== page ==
Do yourself a favor, rent the original 'Pink Panther'

Someone could do a learned piece for Tikkun magazine on old comedy and new comedy. What's the difference? Well, old comedy used to be funny but now it isn't. Only new comedy is funny. You can tell you're in an old comedy when you're not laughing; it's a dead giveaway.

This has been a summer of old comedy. "Robin Hood: Men in Tights" was so old it didn't merit criticism so much as carbon-14 dating. Now comes "Son of the Pink Panther." Old? The script was found in the fossil record by the University of Colorado Department of Paleobotany. Old? Steven Spielberg is remaking it as "Jurassic Dreck." Old? Henny Youngman wrote it! Take this movie. Please.


It's not so much that it's bad, as in evil or meretricious or larcenous, as that it just lies there like an unplayed trombone, gathering dust and melancholy in the sunlight. It's completely devoid of energy, unless your idea of energy is watching a rubber-boned Italian precipitate utter catastrophe at his every step. He's a walking chaos theory.

This is Roberto Benigni, the Italian clown with a face and body so unprepossessing it cries "Meek" and lets slip the dogs of weenie self-abrogation. Benigni has been an agreeable presence in a few of Jim Jarmush's amusing independent films, so much so that last year an arty distributor unleashed some of his Italian work ("Johnny Stecchino") on American audiences, which responded with a gigantic and heartfelt ZZZZ-ZZZZZZZZ.


Here he's asked to take up the mantel of the great Peter Sellers, surely the most gifted and supple physical comedian in films since Charlie Chaplin. Benigni is an Italian gendarme on the French Riviera who is the illegitimate son of Sellers through Claudia Cardinale, who appeared in the first "Pink Panther" film back in 1964. Benigni is brought into bumbling action when bad guy Robert Davi kidnaps an Arab princess on the Cote D'Azur to hold for ransom. Besides Cardinale, the Panther waxworks consists of Herbert Lom, whose new blond toupee looks like a yellow fungus, reprising as Dreyfuss, and Bert Kwouk, who was Sellers' manservant in a few of the films.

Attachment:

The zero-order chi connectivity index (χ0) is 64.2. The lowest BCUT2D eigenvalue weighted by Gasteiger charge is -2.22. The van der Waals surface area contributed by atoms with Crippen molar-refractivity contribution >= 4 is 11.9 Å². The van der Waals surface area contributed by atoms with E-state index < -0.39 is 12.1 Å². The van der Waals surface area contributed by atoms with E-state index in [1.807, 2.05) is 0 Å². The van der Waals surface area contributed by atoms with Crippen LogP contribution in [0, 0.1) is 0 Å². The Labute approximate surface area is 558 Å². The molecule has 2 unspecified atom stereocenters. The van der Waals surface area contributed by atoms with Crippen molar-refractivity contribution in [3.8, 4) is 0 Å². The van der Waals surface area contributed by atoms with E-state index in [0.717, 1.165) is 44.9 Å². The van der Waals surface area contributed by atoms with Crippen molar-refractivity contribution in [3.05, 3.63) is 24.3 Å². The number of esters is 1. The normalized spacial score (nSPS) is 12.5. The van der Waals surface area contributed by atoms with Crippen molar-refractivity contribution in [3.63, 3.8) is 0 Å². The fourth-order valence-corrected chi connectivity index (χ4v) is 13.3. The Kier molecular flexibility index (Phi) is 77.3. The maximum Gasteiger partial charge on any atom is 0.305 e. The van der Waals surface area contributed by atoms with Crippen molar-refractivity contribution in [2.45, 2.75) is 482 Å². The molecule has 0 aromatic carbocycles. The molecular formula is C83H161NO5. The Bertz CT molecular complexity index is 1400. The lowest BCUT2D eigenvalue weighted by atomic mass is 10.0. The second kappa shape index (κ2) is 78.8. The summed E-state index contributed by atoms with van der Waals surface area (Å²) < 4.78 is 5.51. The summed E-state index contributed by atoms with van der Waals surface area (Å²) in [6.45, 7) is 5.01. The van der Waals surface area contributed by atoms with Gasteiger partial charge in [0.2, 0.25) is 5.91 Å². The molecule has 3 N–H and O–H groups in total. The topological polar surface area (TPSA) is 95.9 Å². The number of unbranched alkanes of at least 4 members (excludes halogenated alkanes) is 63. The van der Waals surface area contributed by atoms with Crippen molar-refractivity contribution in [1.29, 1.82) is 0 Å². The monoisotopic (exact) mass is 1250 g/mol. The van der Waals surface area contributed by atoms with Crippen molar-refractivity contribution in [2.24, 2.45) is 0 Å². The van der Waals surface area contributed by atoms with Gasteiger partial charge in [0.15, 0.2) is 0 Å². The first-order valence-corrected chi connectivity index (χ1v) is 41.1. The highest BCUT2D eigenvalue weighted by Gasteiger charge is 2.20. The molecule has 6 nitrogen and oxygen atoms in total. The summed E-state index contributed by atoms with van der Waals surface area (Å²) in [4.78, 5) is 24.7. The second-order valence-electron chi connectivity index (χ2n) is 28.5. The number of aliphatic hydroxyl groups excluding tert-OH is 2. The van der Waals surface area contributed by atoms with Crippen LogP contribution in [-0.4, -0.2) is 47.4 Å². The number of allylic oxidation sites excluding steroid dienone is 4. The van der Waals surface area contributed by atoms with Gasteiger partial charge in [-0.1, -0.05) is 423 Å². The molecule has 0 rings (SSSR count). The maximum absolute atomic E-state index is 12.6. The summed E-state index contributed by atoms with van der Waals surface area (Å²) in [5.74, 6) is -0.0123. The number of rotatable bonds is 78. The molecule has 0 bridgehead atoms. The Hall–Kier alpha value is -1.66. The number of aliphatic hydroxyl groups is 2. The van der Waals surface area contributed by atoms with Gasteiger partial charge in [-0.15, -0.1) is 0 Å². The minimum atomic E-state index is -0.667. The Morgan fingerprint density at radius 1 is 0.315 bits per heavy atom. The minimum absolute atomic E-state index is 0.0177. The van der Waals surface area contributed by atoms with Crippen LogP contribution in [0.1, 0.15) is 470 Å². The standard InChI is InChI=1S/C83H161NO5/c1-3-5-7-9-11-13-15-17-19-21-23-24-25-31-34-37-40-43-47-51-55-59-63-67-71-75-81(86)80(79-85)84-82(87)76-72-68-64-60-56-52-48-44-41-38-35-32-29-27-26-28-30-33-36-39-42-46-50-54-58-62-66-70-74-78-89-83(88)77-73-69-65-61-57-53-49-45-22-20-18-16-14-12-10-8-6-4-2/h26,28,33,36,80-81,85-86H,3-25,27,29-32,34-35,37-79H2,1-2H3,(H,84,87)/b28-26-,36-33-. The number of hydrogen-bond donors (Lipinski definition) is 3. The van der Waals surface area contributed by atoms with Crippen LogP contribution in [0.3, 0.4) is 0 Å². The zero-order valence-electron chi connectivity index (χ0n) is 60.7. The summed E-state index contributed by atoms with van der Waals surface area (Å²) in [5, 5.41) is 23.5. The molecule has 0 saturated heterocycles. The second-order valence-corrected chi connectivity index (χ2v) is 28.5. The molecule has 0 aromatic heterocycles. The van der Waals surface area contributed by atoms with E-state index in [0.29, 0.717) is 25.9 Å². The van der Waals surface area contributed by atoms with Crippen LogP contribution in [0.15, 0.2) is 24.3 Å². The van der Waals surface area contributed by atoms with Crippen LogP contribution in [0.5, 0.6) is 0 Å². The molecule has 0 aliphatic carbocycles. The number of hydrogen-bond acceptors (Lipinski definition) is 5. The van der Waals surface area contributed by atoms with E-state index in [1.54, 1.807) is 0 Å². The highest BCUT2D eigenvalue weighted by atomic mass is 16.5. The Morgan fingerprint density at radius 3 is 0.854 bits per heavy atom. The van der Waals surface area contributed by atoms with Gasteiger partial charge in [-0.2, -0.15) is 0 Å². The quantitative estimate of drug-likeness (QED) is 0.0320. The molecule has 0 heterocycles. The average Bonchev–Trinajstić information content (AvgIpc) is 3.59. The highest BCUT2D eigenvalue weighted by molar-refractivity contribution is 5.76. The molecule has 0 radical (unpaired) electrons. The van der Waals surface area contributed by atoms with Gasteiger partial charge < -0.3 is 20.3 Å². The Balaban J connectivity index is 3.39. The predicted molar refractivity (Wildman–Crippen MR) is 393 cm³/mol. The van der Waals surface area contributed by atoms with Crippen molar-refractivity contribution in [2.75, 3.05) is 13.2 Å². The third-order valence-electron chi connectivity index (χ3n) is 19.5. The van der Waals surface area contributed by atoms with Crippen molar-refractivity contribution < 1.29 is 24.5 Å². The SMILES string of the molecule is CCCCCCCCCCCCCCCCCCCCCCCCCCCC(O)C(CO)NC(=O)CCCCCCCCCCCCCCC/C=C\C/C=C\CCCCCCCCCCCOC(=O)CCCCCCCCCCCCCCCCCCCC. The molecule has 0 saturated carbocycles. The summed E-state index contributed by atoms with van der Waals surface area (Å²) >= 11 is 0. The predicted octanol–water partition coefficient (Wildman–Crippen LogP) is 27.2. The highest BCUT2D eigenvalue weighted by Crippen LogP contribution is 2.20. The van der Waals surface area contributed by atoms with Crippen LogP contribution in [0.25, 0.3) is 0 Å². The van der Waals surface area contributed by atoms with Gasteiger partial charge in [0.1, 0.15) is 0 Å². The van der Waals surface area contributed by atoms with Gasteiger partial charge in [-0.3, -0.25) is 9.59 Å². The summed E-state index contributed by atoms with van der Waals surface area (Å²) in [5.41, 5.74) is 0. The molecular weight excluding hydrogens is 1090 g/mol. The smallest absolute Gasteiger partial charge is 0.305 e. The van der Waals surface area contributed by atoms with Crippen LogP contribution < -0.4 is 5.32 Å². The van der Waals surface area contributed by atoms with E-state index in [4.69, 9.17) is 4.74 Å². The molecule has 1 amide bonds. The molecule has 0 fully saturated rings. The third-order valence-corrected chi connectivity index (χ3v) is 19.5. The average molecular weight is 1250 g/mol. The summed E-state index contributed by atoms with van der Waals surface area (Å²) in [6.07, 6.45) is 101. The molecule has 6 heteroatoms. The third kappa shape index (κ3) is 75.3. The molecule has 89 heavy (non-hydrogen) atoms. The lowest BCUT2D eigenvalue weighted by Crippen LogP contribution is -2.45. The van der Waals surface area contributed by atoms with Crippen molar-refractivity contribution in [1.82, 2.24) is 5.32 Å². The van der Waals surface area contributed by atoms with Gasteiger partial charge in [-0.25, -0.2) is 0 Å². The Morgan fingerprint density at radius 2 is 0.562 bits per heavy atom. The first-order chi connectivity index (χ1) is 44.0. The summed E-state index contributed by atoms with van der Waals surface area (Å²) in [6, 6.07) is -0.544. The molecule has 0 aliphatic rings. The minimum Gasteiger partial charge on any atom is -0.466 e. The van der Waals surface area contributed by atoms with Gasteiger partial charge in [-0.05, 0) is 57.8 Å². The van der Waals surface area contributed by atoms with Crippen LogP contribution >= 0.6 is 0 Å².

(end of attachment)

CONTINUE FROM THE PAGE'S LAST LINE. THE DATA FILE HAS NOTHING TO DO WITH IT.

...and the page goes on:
Benigni is no Peter Sellers, but the inanity of the film isn't really his fault. He tries hard, and his rubbery willingness to absorb any punishment and come up looking as if he's just swallowed a very cold carp isn't without comic potential. But he is continually betrayed by the lame setups. Blake Edwards has been the guru of these things since 1964 (though the films really hit their stride in the mid-'70s) and while I don't mean to sound ageist, perhaps it's time for the distinguished Mr. Edwards to consider a well-earned retreat to the nearest golf course.

What's missing? Zest, creativity, density, paprika, astonishment, speed. Most of all: speed. Slapstick is like basketball -- if it doesn't happen fast, it doesn't happen. Edwards has laid the gags out like single crackers on a long, slow fuse line. Benigni rides his bike into the wet cement, then he gets his feet wet, then he tries to pull the bike out, then he slips, then he pulls it out. The seconds seem like hours. Time dies when you're not having fun.


"Son of the Pink Panther"

Starring Roberto Benigni

Directed by Blake Edwards

Released by MGM/UA